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UPI - Oct. 2, 2006

Have insurance companies in Texas suddenly become less greedy? Last week Texas Medical Liability Trust, the state's largest provider of liability insurance to Texas physicians, announced a $48 million liability cost reduction. Coming on top of three earlier cuts, this is believed to be the largest single-year saving ever offered by a U.S. physician carrier. TMLT is not alone. In the last three years every major carrier in Texas has cut its rates, most by double-digits.

UPI - July 21, 2006

Critics of the bar are blasting the decision of the Association of Trial Lawyers of America to change its name to the American Association for Justice.

The Oklahoman Editorial - June 23, 2006

TO GRASP the importance of lawsuit reform, sometimes it’s useful to start with an anecdote and move to a conclusion.

The Wall Street Journal Friday, June 23, 2006

I'm now an official victim of the trial lawyers. So are my kids and the 800 members of our community pool that opened this summer without a high diving board.

The Legal Intelligencer Monday, June 12, 2006

In a bold and unprecedented move that could drastically alter the nature of asbestos litigation, a coalition of 47 companies last week asked a federal judge to dismiss tens of thousands of pending cases, alleging that the vast majority of them are premised on flawed or fraudulent medical diagnoses.

Wall Street Journal Saturday, June 10, 2006

As retreats go, few have matched the one now being conducted by promoters of the great silicosis and asbestos legal scam. Their flight was on full display this week in both Congress and a federal courtroom, with redolent details you couldn't make up.

Houston Chronicle, June 5, 2006

Contrary to the Chronicle's conclusion, lawsuit reform has been extremely good for Texas patients. Our most sick and injured patients can now more readily get the care they need, thanks to the passage of the 2003 reforms and the subsequent addition of 900 emergency medicine and high-risk specialists. Our emergency rooms are better staffed, even in Houston, which has long been a referral center for a huge portion of the state's emergency and trauma cases.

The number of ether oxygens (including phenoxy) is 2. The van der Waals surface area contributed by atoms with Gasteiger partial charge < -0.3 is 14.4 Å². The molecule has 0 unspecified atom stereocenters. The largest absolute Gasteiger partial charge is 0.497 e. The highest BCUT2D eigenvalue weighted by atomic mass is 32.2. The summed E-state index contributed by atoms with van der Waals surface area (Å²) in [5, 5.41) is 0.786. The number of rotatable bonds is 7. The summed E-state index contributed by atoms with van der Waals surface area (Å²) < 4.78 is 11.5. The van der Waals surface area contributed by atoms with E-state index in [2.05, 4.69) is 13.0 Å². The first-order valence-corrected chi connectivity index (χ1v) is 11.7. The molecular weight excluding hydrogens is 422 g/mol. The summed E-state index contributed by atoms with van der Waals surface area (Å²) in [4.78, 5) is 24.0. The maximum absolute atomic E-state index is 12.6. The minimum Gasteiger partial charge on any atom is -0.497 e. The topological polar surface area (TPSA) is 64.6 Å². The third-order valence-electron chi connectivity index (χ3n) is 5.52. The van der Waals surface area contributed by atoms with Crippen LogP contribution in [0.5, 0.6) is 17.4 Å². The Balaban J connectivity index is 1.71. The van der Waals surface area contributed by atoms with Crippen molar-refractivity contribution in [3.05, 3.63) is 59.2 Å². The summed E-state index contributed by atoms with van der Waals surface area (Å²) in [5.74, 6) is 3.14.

Wall Street Journal, June 2, 2006

If the Milberg Weiss indictments are anything to go by, federal prosecutors are finally getting serious about tort lawyer corruption. So let's hope they've also noticed a federal lawsuit in West Virginia that describes some of the most sordid asbestos fraud to date. The suit comes courtesy of CSX, one of the nation's largest rail companies and long a target of frivolous asbestos claims. CSX last year turned the legal tables on its nemesis -- Pittsburgh-based plaintiffs firm Peirce, Raimond & Coulter -- filing a lawsuit against it and an employee alleging fraud, misrepresentation and negligence. The tale is a modern tort classic.

The Press-Enterprise Thursday, June 1, 2006

In many ways, the tort reform movement has succeeded. More than half of states have damage limits; kangaroo courts no longer exist in Mississippi and Texas; and - thanks to the class-action reform Congress passed last year - some obscure county court can no longer bankrupt entire industries.

San Antonio Express-News, May 28, 2006

The long-stalled effort to reform Texas' system of selecting judges may gain new momentum before the start of the next legislative session.